- Remove a few springs and detach the jumping mat: instead of lifting up a heavy frame, use a spring tension tool to remove a few of the springs and open up enough space for you to get under the mat.
Need to stop things from getting under the trampoline?
- Fill the edges: you can use soft, flexible material, like pool noodles, to fill in the gap between the edge of the hole and your trampoline frame. They’re easy to remove, weatherproof, and do a dandy job at keeping critters out.
- Cover the springs: use ventilated spring pads to wall up the open springs.
In-ground trampolines aren’t exactly the easiest thing to move. Think of it like building a shed – you want to be certain that the spot it will take up in your yard is exactly where you want it and won’t interfere with other things.
As far as prepping a trampoline for the winter, owners of above-ground models typically disassemble and place them in the garage for storage. Expectedly, you don’t have that option with an in-ground model!
How to fix it:
Positioning: You can’t exactly fix the moveability of an in-ground trampoline. To avoid this becoming an issue before installation, take your time deciding the right location for it. Contact your city before you dig to make sure you won’t be intercepting pipes or wiring.
Storing: Utilize a trampoline cover for the winter months to protect the jumping mat from over-exposure to the elements.
Are In-Ground Trampolines Worth It?
As you can surmise, in-ground trampolines come with a decent amount of problem-solving and upkeep. They’re all the rage and popping up in backyards everywhere! They look cool, kids love them, and it’s a fun and different way to enjoy a trampoline, but are they worth it? We’ve laid out the pros and cons below.
- Safety: it is well established that in-ground trampolines are considerably safer than above-ground trampolines. There is no climbing needed, and the mat sits flush with the ground instead of 5 feet above it!
- Fun x 100: there is something about an in-ground trampoline that makes it so much more fun than an above-ground model. When parents switch their trampolines to an in-ground, they report that it gets constant use!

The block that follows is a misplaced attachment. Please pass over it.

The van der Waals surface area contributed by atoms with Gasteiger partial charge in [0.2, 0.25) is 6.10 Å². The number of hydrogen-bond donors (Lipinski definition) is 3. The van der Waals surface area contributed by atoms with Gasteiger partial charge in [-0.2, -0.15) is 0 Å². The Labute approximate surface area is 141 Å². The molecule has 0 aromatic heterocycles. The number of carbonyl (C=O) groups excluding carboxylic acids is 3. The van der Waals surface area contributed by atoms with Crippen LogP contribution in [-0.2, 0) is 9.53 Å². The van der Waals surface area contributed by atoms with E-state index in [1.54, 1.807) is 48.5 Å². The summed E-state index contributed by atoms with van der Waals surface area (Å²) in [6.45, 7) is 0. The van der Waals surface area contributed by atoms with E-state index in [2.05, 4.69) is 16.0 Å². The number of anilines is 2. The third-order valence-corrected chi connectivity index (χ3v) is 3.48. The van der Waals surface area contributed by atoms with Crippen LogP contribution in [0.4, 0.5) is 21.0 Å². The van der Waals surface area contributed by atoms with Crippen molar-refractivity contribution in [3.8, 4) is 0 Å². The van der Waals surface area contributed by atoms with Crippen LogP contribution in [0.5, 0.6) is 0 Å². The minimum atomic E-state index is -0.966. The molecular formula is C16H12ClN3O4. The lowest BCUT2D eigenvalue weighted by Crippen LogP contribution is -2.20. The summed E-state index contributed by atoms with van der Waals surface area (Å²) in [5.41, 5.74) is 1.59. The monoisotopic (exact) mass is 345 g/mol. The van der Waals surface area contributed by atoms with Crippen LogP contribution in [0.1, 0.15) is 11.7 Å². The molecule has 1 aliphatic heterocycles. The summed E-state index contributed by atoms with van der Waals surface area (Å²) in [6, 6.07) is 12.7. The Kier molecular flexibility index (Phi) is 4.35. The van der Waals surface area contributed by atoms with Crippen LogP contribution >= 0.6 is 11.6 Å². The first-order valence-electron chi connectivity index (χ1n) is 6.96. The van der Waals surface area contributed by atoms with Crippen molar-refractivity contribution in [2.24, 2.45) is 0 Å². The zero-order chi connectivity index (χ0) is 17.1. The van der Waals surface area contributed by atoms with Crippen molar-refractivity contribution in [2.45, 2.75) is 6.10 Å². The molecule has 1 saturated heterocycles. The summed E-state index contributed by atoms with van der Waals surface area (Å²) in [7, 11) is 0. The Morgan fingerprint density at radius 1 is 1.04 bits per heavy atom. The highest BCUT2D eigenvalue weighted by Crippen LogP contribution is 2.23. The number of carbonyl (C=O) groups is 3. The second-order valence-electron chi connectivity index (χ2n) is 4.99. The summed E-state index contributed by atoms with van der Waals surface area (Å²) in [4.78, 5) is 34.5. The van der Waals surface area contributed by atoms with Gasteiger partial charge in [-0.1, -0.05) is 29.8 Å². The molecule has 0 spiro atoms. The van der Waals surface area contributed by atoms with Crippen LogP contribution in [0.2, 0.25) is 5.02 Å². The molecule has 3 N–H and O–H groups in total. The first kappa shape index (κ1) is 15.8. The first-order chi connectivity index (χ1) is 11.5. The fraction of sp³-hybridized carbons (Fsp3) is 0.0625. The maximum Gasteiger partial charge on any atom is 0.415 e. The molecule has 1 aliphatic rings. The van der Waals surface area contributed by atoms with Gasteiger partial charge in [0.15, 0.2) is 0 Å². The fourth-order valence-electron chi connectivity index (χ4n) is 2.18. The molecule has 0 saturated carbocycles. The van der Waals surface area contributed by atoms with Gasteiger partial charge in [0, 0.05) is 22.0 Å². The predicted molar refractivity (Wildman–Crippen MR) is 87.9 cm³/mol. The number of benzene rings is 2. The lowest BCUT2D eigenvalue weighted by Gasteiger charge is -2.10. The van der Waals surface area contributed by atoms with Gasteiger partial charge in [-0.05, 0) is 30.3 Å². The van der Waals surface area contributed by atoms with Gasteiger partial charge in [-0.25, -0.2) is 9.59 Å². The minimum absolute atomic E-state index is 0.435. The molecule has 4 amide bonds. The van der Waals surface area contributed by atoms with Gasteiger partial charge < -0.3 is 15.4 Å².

- Aesthetics: if your yardscape is important to you, an in-ground trampoline will be the best choice. It blends in much nicer with the landscaping you have in place or are planning.
- Durability: in-ground trampolines require a solid setup. This allows them to be much more durable than their above-ground counterparts.
- Easier to access: simply step right on and you’re ready to bounce!
- Got wind? When submerged in the earth, you won’t be faced with a flying trampoline in high wind conditions! Even in moderate wind, neighbors have found above-ground trampolines rolling through their streets.
- Overall cost: both in-ground trampolines and DIYing an above-ground model to be sunken cost money. It’s much cheaper to purchase a standard trampoline, put it together, and call it a day.
- Difficult to move: for people who like to switch things up in their yard regularly, you should know that an in-ground trampoline is quite permanent. Unless you plan on filling the old hole and digging an entirely new one. Consider this also with storing a trampoline for the winter.
- More problem solving: with an above-ground trampoline, you don’t have to worry about ventilation, drainage, hole dimensions, landscaping, or rescuing animals from underneath it.
So, is an in-ground trampoline really better than an above-ground trampoline?
The answer to this question may change depending on the person. Yet, if safety is your main concern, then yes, an in-ground trampoline is a better option than an above-ground trampoline. But, if you cannot afford to sink a trampoline or can’t keep up with avoiding the issues that come along with it, it probably isn’t the best setup for you.
To help you in this decision, weigh the above pros and cons, read about what it takes to install a trampoline in the ground, and understand the issues accompanying it. You’ve got all the information right here in this article!